The only 'federalists' and anti-federalists that would exist today would be in the Iraqi national congress, debating what form of government to create.



posted on Jul, 26 2005 @ 11:15 AM
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Originally posted by marg6043
But what is all the fuss about the Federalist Society Group and the underminding of our civil rights?

As I keep on reading some of this members has been active in decisions that can hurt our civil rights with their ideologies.

They even have been linked to the "reconstructionist".


some are just trying to scare people into hopes blocking the nomination of Roberts for he is a conservative in a way, but people wanted to link him with the group which is mostly lawyers and judges. described as a conservative group that could overturn Roe vs Wade, thats wat some civil rights groups are on, which is the right to abortion, not about ani other rights, just the abortion issue.

www.fed-soc.org...



posted on Jul, 26 2005 @ 11:25 AM
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Well I will not go into the abortion issue due to my preferences of it.

But when we take the two main political parties and what is going on right now it seems kind of confusing that actually the Republican party, is actually in favor of bigger government.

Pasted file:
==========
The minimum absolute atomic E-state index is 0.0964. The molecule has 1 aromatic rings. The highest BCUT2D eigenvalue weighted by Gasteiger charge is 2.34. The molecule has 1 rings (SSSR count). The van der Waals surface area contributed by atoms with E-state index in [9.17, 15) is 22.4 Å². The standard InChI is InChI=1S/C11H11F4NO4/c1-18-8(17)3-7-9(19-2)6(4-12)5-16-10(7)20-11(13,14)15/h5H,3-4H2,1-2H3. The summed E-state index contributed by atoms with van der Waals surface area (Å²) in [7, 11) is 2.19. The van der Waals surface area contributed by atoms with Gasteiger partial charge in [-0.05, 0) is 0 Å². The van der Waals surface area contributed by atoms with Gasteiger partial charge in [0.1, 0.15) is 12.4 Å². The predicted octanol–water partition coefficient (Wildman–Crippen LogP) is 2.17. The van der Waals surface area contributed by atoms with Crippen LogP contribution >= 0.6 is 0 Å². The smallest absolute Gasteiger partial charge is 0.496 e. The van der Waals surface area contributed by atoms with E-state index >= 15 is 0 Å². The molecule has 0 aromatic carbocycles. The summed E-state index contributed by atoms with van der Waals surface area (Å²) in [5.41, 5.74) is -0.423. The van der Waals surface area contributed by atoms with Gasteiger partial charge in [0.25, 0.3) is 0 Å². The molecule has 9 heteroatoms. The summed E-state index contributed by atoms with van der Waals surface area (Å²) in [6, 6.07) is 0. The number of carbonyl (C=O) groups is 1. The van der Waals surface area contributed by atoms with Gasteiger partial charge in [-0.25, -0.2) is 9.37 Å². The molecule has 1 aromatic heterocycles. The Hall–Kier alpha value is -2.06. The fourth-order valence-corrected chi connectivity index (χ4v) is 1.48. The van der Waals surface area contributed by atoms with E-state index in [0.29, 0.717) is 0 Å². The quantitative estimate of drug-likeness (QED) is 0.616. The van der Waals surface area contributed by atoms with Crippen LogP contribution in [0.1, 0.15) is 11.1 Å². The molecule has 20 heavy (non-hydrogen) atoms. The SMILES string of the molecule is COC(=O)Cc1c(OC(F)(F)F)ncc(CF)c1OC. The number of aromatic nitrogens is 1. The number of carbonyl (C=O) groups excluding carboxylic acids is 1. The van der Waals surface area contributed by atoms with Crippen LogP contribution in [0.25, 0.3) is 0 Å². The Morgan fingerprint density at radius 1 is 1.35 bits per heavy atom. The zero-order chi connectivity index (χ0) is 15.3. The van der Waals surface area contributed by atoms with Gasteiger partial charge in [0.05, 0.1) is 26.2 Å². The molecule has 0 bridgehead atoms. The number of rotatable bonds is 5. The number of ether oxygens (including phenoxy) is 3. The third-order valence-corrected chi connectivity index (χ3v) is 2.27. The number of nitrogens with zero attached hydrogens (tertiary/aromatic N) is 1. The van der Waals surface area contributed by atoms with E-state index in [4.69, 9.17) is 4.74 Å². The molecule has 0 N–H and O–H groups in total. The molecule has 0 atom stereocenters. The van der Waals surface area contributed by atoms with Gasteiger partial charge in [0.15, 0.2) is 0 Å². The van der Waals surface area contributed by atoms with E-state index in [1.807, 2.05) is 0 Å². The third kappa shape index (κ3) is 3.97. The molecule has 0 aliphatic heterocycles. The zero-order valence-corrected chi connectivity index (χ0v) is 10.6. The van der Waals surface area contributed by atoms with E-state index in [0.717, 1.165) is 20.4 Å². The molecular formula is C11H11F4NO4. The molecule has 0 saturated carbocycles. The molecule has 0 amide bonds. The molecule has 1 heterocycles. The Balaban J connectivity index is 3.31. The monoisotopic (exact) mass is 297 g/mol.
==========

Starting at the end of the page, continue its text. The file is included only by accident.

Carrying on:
It seems to me that something has change when it come with the Republican party of the past.

Since when things has changed so much?

It seems that now we are linking conservativism with spending.

It was a time when priorities where set and recognizable but it seems to be a new trend.

And for the bush candidate, well it seems that the Federalist Society has been linked to the republicans since its beginings in the Reagan years.

Nice to have some good information of this issues, I under estimated you Deltaboy you seems to know your history very well.


Thanks everybody for the info.



posted on Jul, 26 2005 @ 09:37 PM
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Marg, here is a link to a thread I started some months back about the Federalist Group.

www.abovetopsecret.com...

HTH



posted on Jul, 27 2005 @ 08:18 AM
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Thanks DontThreadOnMe, I guess I missed your post previously, you actually felt the same as I did when I came upon the link, I was intrigue and my inquisitive nature wanted to find out who and what they stand for.

Anything that has to do with our civil rights or any direct link to our constitution take my attention inmediatly.

You need to add the link to Nydgan nice thread on the topics.

I gather so far for what I has been reading that they may be more involve in the way things are to be run in capitol hill that we may think occurs in a way of influencing decisions.

They are activist after all, and their members are all over the government, I feel it could be a conspiracy after all.

Not on the meaning of "Federalist" but what the members are up to.


I think we should learn more on what they have been up to lately.

[edit on 27-7-2005 by marg6043]